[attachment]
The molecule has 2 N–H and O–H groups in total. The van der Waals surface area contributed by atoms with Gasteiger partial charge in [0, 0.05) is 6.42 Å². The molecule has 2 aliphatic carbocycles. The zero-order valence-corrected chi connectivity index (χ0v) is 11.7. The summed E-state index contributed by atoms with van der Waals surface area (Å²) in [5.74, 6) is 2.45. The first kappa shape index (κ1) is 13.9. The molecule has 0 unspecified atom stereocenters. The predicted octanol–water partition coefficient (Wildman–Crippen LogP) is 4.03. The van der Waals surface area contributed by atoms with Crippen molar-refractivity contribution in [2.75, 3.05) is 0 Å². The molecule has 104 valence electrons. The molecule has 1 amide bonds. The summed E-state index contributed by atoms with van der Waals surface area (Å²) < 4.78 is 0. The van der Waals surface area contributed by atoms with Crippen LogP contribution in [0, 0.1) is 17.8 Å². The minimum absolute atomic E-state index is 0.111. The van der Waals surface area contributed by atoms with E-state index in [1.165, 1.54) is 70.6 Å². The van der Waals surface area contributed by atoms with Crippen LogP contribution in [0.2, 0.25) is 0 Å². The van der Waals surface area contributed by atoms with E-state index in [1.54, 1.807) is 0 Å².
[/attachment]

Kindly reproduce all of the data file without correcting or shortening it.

The molecule has 2 N–H and O–H groups in total. The van der Waals surface area contributed by atoms with Gasteiger partial charge in [0, 0.05) is 6.42 Å². The molecule has 2 aliphatic carbocycles. The zero-order valence-corrected chi connectivity index (χ0v) is 11.7. The summed E-state index contributed by atoms with van der Waals surface area (Å²) in [5.74, 6) is 2.45. The first kappa shape index (κ1) is 13.9. The molecule has 0 unspecified atom stereocenters. The predicted octanol–water partition coefficient (Wildman–Crippen LogP) is 4.03. The van der Waals surface area contributed by atoms with Crippen molar-refractivity contribution in [2.75, 3.05) is 0 Å². The molecule has 104 valence electrons. The molecule has 1 amide bonds. The summed E-state index contributed by atoms with van der Waals surface area (Å²) < 4.78 is 0. The van der Waals surface area contributed by atoms with Crippen LogP contribution in [0, 0.1) is 17.8 Å². The minimum absolute atomic E-state index is 0.111. The van der Waals surface area contributed by atoms with E-state index in [1.165, 1.54) is 70.6 Å². The van der Waals surface area contributed by atoms with Crippen LogP contribution in [0.2, 0.25) is 0 Å². The van der Waals surface area contributed by atoms with E-state index in [1.54, 1.807) is 0 Å².